Monday, May 17, 2010

Why Nigeria’s reserves is not following oil price trend

•NNPC has first line control of all oil revenues
Sharp increases in international oil prices and Nigeria’s oil export volume have not translated into commensurate improvements in the country’s external reserves position because the Nigerian National Petroleum Corporation (NNPC) curiously now first receives all oil revenues into its own foreign bank accounts, BusinessDay can authoritatively report.

This development also means that the Federal Ministry of Finance, which traditionally is the treasurer to the country, does not know the exact amount of revenue being earned at any given time. In the past all oil sale proceeds went directly into foreign accounts held by the Central Bank of Nigeria and it showed promptly in external reserves, but at some point during the troubled last months of late President Umaru Yar’Adua, the CBN was surprisingly shut out, according to our investigations.

In its place the NNPC was given the mandate, supposedly by the President even though no one can say if he was in a position to do so at the time this was done, to first receive all oil sales proceeds and then pay to the CBN what ever it determines, usually based on the oil benchmark price sources told BusinessDay. Some have suggested that this might have been one of the intrigues that played out at the time the cabal virtually seized the reins of power.

Oil prices have continued to rise, reaching a peak of US $85 per barrel recently but during this same period, Nigeria’s reserves, managed by the Central Bank of Nigeria (CBN), has virtually remained flat, now hovering around US $40 billion.

BusinessDay has sought to investigate the conundrum for sometime now and the newspaper can now reveal that the reason reserves have not mirrored increases in the price of crude oil is that, the true position of what Nigeria earns from oil has become more opaque since NNPC was allowed to maintain its own accounts to first receive all sales proceeds from oil before paying what ever it likes into the CBN, in most cases, the equivalent of the oil price benchmark.
Obviously, the CBN pays the amount to government for onward distribution as federal allocations through the Federal Account Allocation Committee (FAAC).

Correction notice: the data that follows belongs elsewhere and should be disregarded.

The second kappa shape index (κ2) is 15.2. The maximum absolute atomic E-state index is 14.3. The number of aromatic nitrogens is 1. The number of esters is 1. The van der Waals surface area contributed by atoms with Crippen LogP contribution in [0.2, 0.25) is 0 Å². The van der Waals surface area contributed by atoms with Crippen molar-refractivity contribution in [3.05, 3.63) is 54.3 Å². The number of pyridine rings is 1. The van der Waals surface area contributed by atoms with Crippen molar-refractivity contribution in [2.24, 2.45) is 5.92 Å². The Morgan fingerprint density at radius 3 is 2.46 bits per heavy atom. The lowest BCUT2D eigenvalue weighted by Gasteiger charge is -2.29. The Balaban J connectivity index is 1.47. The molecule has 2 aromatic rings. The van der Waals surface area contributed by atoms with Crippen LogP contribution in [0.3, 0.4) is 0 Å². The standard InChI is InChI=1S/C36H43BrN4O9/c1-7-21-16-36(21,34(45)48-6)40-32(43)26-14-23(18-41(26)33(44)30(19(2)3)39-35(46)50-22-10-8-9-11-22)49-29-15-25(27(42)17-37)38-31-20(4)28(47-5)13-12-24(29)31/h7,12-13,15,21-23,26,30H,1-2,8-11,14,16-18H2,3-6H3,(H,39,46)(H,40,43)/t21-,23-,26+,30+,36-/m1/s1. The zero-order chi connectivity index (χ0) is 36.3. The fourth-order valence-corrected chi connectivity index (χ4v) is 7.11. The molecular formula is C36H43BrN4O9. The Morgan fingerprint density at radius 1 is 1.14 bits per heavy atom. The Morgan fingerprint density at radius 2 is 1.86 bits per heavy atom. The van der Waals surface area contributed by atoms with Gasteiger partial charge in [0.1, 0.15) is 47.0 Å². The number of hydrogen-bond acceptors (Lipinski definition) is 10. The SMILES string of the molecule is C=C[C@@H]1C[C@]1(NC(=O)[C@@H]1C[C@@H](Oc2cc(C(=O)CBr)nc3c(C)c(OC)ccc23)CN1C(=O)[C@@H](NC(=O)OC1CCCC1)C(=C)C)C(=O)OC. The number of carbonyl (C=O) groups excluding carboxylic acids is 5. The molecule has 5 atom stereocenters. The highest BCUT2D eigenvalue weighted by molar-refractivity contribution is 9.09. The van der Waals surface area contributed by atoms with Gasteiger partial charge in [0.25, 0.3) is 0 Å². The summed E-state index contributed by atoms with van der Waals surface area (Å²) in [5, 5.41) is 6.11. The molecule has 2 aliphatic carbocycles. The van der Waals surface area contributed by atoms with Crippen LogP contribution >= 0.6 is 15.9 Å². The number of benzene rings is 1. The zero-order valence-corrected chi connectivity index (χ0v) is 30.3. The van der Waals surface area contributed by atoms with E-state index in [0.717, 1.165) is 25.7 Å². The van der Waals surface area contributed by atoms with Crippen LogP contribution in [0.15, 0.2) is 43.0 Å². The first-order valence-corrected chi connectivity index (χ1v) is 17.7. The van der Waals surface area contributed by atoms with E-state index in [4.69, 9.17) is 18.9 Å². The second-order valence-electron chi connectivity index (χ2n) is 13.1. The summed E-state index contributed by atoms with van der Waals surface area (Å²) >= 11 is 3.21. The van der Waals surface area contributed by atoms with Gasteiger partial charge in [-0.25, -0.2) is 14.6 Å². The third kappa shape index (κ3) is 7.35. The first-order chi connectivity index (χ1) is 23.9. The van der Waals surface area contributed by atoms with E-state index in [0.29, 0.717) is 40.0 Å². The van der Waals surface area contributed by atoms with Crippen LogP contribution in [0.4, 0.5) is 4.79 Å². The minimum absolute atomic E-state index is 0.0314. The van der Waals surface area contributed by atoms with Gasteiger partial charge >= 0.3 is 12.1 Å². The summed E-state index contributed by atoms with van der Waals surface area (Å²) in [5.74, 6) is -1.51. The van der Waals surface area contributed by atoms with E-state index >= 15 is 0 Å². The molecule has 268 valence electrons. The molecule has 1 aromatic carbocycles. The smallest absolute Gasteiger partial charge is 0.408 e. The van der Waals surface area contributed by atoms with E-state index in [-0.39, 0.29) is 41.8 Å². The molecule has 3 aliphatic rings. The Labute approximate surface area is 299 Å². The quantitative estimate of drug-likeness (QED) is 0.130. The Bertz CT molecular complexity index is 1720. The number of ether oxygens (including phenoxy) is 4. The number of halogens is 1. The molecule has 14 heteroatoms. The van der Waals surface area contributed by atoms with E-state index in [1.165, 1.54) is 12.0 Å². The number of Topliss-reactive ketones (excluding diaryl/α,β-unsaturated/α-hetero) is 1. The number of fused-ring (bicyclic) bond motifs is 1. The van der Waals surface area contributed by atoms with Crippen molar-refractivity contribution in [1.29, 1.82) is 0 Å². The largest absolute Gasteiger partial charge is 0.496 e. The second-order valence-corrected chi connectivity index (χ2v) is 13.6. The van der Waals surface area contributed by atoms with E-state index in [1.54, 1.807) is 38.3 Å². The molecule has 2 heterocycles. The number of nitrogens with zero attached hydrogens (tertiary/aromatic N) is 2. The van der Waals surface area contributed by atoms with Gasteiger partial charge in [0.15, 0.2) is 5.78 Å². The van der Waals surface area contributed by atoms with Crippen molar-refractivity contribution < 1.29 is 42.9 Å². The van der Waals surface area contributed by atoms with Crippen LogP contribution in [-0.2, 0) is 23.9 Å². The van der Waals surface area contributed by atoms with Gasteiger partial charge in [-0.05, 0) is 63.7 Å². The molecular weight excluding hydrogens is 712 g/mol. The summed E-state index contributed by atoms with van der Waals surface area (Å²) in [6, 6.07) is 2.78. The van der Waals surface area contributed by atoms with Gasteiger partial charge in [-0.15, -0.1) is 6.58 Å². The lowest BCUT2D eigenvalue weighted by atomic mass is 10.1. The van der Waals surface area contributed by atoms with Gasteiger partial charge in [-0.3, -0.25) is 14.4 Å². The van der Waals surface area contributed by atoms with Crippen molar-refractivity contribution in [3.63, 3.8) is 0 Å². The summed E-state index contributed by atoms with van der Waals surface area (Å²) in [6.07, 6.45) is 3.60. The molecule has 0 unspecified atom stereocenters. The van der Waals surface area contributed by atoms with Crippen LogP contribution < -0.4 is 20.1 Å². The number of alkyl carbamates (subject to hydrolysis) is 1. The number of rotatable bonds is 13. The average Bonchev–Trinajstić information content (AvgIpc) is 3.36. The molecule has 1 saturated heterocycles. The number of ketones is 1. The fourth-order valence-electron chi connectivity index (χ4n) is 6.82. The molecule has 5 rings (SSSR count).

Until recently, Nigeria’s crude oil revenues were paid directly into the CBN accounts. CBN was now obliged to make payment to the governments of the federation according to the stipulated oil price benchmark, and the rest usually reflects in increases in Nigeria’s reserves, especially if there are no significant changes in import levels, dividend payments abroad, and JV cash calls, the main influences of Nigeria’s external net flows.

BusinessDay investigations also reveal that, despite keeping most of the above oil price benchmark revenues, the NNPC is currently struggling to meet Joint Venture Cash calls, putting in jeopardy current investment plans in the oil industry.

Oil price benchmark in the last three years has been $59 in 2008, $45 in 2009 and the current 2010 budget is based on an oil price benchmark of $65.

Oil price peaked on July 3rd, 2008 at $145.85 per barrel. Since then, it has plummeted but started to rise again. In December 2008, oil price dropped below $50 per barrel. Between early 2009 and now, oil price has increased from a very low US $34 per barrel to US $85 per barrel, last week, an increase of about 145 percent. However, foreign reserves have moved from US $53 billion in January 2009, through US $43 in July 2009, and now at US $40 billion.

When allowed for the three months lag in payments for oil revenues, it is arguable that growth in reserves may not be significant, or also when it is considered that the excess crude account is now virtually empty. The only other possible explanation would have been if net outflows had been significantly higher than usual in the last year, but those who follow this closely say this has not been the case and that import levels have remained flat and dividend payments abroad have been very modest as the economy slowed.

In terms of oil volume, this has rebounded since the start of the amnesty programme last year. Only NNPC can explain the reasons why the oil revenues account was moved from the CBN to its account, and only it can explain what the oil revenues since last year have been used for. The change in payment and account arrangement was made under the former NNPC managing director, Muhammad Sanusi Barkindo and the Petroleum minister, Rilwan Lukman

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